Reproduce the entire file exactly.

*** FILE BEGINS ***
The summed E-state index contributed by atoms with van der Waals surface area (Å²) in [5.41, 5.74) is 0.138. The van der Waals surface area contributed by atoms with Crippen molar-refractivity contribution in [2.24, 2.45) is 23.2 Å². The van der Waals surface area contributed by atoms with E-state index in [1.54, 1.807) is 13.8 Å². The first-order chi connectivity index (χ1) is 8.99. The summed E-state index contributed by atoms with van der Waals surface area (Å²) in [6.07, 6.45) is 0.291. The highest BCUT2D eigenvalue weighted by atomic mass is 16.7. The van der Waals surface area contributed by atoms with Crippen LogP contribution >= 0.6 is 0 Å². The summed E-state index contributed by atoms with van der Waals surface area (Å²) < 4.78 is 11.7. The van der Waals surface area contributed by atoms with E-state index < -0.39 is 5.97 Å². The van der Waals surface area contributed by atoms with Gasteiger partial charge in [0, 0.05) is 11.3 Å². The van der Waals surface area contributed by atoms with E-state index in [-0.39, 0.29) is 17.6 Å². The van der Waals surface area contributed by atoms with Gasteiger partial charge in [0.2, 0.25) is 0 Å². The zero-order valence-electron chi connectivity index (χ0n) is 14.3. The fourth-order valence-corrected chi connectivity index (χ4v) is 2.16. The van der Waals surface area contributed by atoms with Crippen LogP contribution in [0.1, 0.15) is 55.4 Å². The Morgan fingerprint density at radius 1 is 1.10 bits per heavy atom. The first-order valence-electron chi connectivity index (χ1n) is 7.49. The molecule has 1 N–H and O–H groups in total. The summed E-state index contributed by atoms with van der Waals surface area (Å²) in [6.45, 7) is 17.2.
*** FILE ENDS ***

The summed E-state index contributed by atoms with van der Waals surface area (Å²) in [5.41, 5.74) is 0.138. The van der Waals surface area contributed by atoms with Crippen molar-refractivity contribution in [2.24, 2.45) is 23.2 Å². The van der Waals surface area contributed by atoms with E-state index in [1.54, 1.807) is 13.8 Å². The first-order chi connectivity index (χ1) is 8.99. The summed E-state index contributed by atoms with van der Waals surface area (Å²) in [6.07, 6.45) is 0.291. The highest BCUT2D eigenvalue weighted by atomic mass is 16.7. The van der Waals surface area contributed by atoms with Crippen LogP contribution >= 0.6 is 0 Å². The summed E-state index contributed by atoms with van der Waals surface area (Å²) < 4.78 is 11.7. The van der Waals surface area contributed by atoms with E-state index < -0.39 is 5.97 Å². The van der Waals surface area contributed by atoms with Gasteiger partial charge in [0, 0.05) is 11.3 Å². The van der Waals surface area contributed by atoms with E-state index in [-0.39, 0.29) is 17.6 Å². The van der Waals surface area contributed by atoms with Gasteiger partial charge in [0.2, 0.25) is 0 Å². The zero-order valence-electron chi connectivity index (χ0n) is 14.3. The fourth-order valence-corrected chi connectivity index (χ4v) is 2.16. The van der Waals surface area contributed by atoms with Crippen LogP contribution in [0.1, 0.15) is 55.4 Å². The Morgan fingerprint density at radius 1 is 1.10 bits per heavy atom. The first-order valence-electron chi connectivity index (χ1n) is 7.49. The molecule has 1 N–H and O–H groups in total. The summed E-state index contributed by atoms with van der Waals surface area (Å²) in [6.45, 7) is 17.2.